Bottom line: Tsinghua Unigroup could be quietly helping to bankroll Western Digital’s bid for SanDisk, as part of its vision of building a Chinese NAND memory powerhouse that could challenge Samsung.
I don’t consider myself a conspiracy theorist, but a sudden flurry of multibillion-dollar memory chip deals all involving Tsinghua Unigroup is certainly catching my attention. Just a day after global chip giant Intel (Nasdaq: INTC) announced a $5.5 billion investment that looked related to Unigroup, we’re seeing yet another similarly large deal that has some indirect ties to this Chinese company linked to the nation’s top science institution, Tsinghua University.
This latest new deal will see hard disk maker Western Digital (Nasdaq: WDC) buy flash memory maker SanDisk (Nasdaq: SNDK) in a cash and stock deal worth $19 billion. (English article; Chinese article) China watchers will recall that announcement of this deal comes just 2 weeks after a Unigroup affiliate paid $3.8 billion for 15 percent of Western Digital. (previous post) I theorized a short time later that Unigroup’s sudden thirst for memory could even prompt it to make a play for storage device giant EMC (NYSE: EMC), which is in the process of being acquired by Dell in a blockbuster deal worth $67 billion. (previous post)
I’ll summarize all the various recent Unigroup deals shortly and try to figure out how they fit together, but first let’s review the latest blockbuster semiconductor merger that will bring together Western Digital and SanDisk. The deal values SanDisk stock at $86.50 per share, a 15 percent premium over its last close before the announcement. It would bring together Western Digital, which traditionally specialized in hard drives, with the world’s fourth largest maker of flash memory drives that power most mobile devices.
Now that we’ve gotten the basic details out of the way, let’s step back and review some of Unigroup’s involvement in many of the sector’s latest mega deals in the memory chip space. The Chinese company first burst into global headlines last year when Intel paid $1.5 billion for 20 percent of Unigroup’s telecoms chip design company, which was formed through the combination of 2 China-based firms that were formerly listed in New York.
Intel’s $7 Bln China Upgrade
Since that announcement, Intel has announced major upgrades for its 2 China chip plants, starting with a $1.6 billion overhaul announced late last year for its older fab in the interior city of Chengdu. (previous post) Earlier this week it announced an even bigger upgrade worth up to $5.5 billion for its newer plant in the northeast city of Dalian. (previous post)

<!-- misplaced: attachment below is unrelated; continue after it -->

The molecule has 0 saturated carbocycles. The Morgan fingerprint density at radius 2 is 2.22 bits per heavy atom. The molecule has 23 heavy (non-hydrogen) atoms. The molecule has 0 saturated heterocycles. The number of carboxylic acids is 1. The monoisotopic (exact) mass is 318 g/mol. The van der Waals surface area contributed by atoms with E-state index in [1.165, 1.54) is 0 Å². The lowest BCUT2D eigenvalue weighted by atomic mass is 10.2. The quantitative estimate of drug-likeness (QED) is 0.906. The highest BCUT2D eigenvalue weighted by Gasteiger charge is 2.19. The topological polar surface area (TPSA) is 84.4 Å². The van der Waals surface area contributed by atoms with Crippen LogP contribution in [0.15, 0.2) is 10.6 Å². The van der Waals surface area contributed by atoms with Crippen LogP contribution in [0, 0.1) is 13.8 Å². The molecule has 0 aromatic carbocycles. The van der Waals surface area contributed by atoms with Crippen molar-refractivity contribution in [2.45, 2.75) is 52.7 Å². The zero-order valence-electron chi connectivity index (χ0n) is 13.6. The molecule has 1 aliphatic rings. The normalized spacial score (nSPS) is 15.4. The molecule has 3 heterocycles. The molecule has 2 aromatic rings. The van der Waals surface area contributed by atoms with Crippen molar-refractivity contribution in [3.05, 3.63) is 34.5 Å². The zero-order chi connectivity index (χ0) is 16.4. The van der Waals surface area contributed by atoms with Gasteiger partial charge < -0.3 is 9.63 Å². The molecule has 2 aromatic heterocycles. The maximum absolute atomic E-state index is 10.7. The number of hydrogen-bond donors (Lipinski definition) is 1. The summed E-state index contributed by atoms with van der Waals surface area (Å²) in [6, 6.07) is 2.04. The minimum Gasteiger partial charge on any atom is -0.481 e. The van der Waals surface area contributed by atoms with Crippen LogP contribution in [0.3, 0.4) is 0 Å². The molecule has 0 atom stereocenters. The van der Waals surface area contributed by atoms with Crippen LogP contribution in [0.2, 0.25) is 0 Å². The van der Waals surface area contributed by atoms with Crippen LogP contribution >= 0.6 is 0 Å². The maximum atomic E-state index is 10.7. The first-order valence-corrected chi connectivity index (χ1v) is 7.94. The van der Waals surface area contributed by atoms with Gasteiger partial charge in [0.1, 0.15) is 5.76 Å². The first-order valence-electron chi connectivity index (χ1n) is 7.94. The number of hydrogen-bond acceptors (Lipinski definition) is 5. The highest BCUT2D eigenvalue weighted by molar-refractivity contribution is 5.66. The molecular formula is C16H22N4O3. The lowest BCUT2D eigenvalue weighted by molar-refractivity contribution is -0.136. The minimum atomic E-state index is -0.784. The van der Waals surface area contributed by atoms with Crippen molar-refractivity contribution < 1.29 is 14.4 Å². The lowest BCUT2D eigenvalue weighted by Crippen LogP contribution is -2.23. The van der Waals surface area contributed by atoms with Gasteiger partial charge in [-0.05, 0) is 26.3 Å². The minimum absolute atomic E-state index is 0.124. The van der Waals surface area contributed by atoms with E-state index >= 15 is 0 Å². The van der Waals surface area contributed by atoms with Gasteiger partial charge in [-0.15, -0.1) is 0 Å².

In the Dalian announcement Intel said it would convert the plant to make NAND memory chips, from its original design to make core processing units (CPUs) for PCs. Reports at the time of the Chengdu announcement didn’t specify on the nature of that upgrade, but in retrospect it appears that plant could also be getting a similar makeover for memory chip production. Intel certainly isn’t a cash-poor company, so it could be financing the upgrades by itself. But the timing these 2 major China-based upgrades shortly after formation of its Unigroup joint venture certainly hint that its Chinese partner is helping to pay for the projects.
Similarly, the fact that Unigroup became a major shareholder in Western Digital just 2 weeks ago implies the former may now be helping the latter to finance its new bid for SanDisk. One final piece of this puzzle is Unigroup’s bid earlier this year for leading US memory chip maker Micron (Nasdaq: MU), which Unigroup abandoned due to political sensitivities.
What seems to be emerging in all this is that Unigroup may be quietly trying to build up a NAND memory producer to rival global powerhouse Samsung (Seoul: 005930), which controls about half of the market. That wouldn’t be too surprising, since China is the world’s largest manufacturer of many of the gadgets that use NAND memory chips, and the technology itself is relatively mature and thus something China could excel in.
The biggest potential obstacle for Unigroup could be integrating so many diverse pieces to its emerging NAND machine, which would span several continents and many companies. But clearly the well-connected Unigroup is trying to execute Beijing’s vision of moving up the high-tech value chain, meaning other NAND makers like Samsung could soon have a major new rival.
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